Right now, our focus is to stay in touch with our festival partners and stakeholders, keep our teams at TIFF informed and inspired and our audiences engaged with our mission, which remains to transform the way people see the world through film. We are working on a number of digital programming activities and are focused on developing different scenarios for the festival in the fall. With our new project, the Stay-at-Home Cinema series, with Bell Media’s Crave, we’re inviting audiences all over Canada to share a movie and a virtual Q&A together. We are all looking to connect with each other, and what better way to do this than through cinema.
What are your thoughts on the possible timing of Cannes?
The situation is serious around the globe and it continues to evolve on a daily basis, so we remain hopeful for the best. If Cannes could happen in late June then it would be so wonderful – what a wonderful thing to hope for! And we really commend Cannes for working to support organisations on a digital market for industry stakeholders.
What positive change might the effects of the pandemic bring to the industry?
We are always hopeful of course that the change will be positive. We can see it already – festival partners, stakeholders and industry colleagues alike – working together to support each other. Moments of crisis present moments of opportunity as well. We’re experiencing more sophisticated and flexible use of technology. We have had to sweep away artificial barriers and move more of our lives online. It’s helping us continue to contribute and keep our part of the industry going. Not everything can be virtual of course, and when this global pandemic recedes and we slowly settle back into a new but familiar world, we hope we will all continue to be collaborative, kind, generous and supportive.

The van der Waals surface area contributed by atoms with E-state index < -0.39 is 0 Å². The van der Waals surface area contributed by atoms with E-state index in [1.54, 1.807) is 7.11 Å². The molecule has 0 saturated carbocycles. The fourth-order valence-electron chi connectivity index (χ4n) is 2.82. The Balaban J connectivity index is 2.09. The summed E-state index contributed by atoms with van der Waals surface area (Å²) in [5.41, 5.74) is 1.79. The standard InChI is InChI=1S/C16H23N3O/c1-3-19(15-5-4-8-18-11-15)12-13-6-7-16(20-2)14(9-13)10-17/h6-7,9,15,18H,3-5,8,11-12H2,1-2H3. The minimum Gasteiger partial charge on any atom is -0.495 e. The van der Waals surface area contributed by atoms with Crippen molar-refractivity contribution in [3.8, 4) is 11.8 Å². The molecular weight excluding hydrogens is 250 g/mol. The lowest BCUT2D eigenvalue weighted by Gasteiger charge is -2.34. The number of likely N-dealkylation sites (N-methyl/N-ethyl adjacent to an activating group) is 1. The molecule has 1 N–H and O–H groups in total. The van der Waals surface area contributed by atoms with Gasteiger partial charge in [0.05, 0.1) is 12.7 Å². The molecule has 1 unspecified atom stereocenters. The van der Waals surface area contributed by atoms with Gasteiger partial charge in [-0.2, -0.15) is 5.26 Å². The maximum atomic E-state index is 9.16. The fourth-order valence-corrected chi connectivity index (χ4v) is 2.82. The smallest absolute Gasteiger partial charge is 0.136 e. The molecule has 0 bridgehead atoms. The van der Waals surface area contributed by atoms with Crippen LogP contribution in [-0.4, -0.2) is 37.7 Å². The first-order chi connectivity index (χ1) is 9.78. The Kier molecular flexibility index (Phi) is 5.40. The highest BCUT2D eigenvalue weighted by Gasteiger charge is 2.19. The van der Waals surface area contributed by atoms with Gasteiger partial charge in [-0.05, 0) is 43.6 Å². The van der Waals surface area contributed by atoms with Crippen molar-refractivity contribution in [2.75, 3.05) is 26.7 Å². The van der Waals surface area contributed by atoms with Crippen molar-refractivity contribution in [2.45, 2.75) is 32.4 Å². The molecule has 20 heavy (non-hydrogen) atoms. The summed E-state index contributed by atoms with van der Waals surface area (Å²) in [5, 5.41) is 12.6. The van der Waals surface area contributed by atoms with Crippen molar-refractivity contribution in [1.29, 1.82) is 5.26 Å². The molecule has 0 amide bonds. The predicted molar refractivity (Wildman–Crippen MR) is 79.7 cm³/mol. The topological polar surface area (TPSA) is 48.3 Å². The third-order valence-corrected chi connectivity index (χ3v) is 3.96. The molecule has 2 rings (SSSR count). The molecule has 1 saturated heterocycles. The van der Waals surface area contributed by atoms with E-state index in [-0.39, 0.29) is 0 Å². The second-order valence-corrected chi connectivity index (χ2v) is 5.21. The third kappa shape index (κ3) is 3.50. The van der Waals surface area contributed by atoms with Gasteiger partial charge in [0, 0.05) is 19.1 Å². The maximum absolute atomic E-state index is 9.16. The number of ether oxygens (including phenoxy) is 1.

How is the TIFF team of 194 full-time staff adapting to working from home?
We had to move quickly to get our staff set up for working from their homes and we’re navigating this new working remotely world together. We have a great IT team and they got everyone sorted. We know it’s difficult for staff who are now juggling work and family responsibilities in different ways and are also conscious of the stress the pandemic has had on everyone’s mental health and well-being, so we are working with our employees and their needs.
TIFF staff has moved to working remotely so quickly and has shown such passion, innovation and hard work – all while also being worried about what’s happening globally and what it means to them and their families. It’s been difficult for sure, but it’s also been really emotional to witness our staff all coming together to continue our mission and our shared love of film.
How are you and your team keeping up morale?
We are so fortunate to have TIFF’s People & Culture team that provides staff with opportunities for wellness breaks during the day, including links to virtual tours of national and international museums, for example. They also provide links to virtual work-out groups which are quite popular. We also make a point to meet on a regular basis even just to talk about what’s going on in the world and check in on each other’s emotional state. We lean on each other for a laugh, movie suggestions, new ways to engage with our friends and family.
Replies have been repurposed from a longer interview.